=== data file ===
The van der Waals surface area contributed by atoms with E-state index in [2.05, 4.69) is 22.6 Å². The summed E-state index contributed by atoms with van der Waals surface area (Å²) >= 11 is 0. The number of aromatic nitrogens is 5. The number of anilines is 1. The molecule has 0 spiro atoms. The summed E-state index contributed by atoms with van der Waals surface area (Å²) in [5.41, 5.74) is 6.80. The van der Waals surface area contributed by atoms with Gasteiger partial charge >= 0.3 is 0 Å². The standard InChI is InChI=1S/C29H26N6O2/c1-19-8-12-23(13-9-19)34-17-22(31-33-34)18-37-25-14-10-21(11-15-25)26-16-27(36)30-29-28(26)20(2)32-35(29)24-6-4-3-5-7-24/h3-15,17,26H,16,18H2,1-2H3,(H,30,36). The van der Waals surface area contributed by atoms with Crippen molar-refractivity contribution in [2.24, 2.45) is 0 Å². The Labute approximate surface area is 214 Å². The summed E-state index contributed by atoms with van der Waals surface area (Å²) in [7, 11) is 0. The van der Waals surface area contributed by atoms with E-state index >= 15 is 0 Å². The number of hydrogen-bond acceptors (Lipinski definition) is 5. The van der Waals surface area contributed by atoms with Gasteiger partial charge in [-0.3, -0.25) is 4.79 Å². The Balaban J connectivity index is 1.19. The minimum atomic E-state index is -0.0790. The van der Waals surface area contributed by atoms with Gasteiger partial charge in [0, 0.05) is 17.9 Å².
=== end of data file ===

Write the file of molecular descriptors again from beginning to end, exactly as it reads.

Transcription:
The van der Waals surface area contributed by atoms with E-state index in [2.05, 4.69) is 22.6 Å². The summed E-state index contributed by atoms with van der Waals surface area (Å²) >= 11 is 0. The number of aromatic nitrogens is 5. The number of anilines is 1. The molecule has 0 spiro atoms. The summed E-state index contributed by atoms with van der Waals surface area (Å²) in [5.41, 5.74) is 6.80. The van der Waals surface area contributed by atoms with Gasteiger partial charge >= 0.3 is 0 Å². The standard InChI is InChI=1S/C29H26N6O2/c1-19-8-12-23(13-9-19)34-17-22(31-33-34)18-37-25-14-10-21(11-15-25)26-16-27(36)30-29-28(26)20(2)32-35(29)24-6-4-3-5-7-24/h3-15,17,26H,16,18H2,1-2H3,(H,30,36). The van der Waals surface area contributed by atoms with Crippen molar-refractivity contribution in [2.24, 2.45) is 0 Å². The Labute approximate surface area is 214 Å². The summed E-state index contributed by atoms with van der Waals surface area (Å²) in [7, 11) is 0. The van der Waals surface area contributed by atoms with E-state index >= 15 is 0 Å². The number of hydrogen-bond acceptors (Lipinski definition) is 5. The van der Waals surface area contributed by atoms with Gasteiger partial charge in [-0.3, -0.25) is 4.79 Å². The Balaban J connectivity index is 1.19. The minimum atomic E-state index is -0.0790. The van der Waals surface area contributed by atoms with Gasteiger partial charge in [0, 0.05) is 17.9 Å².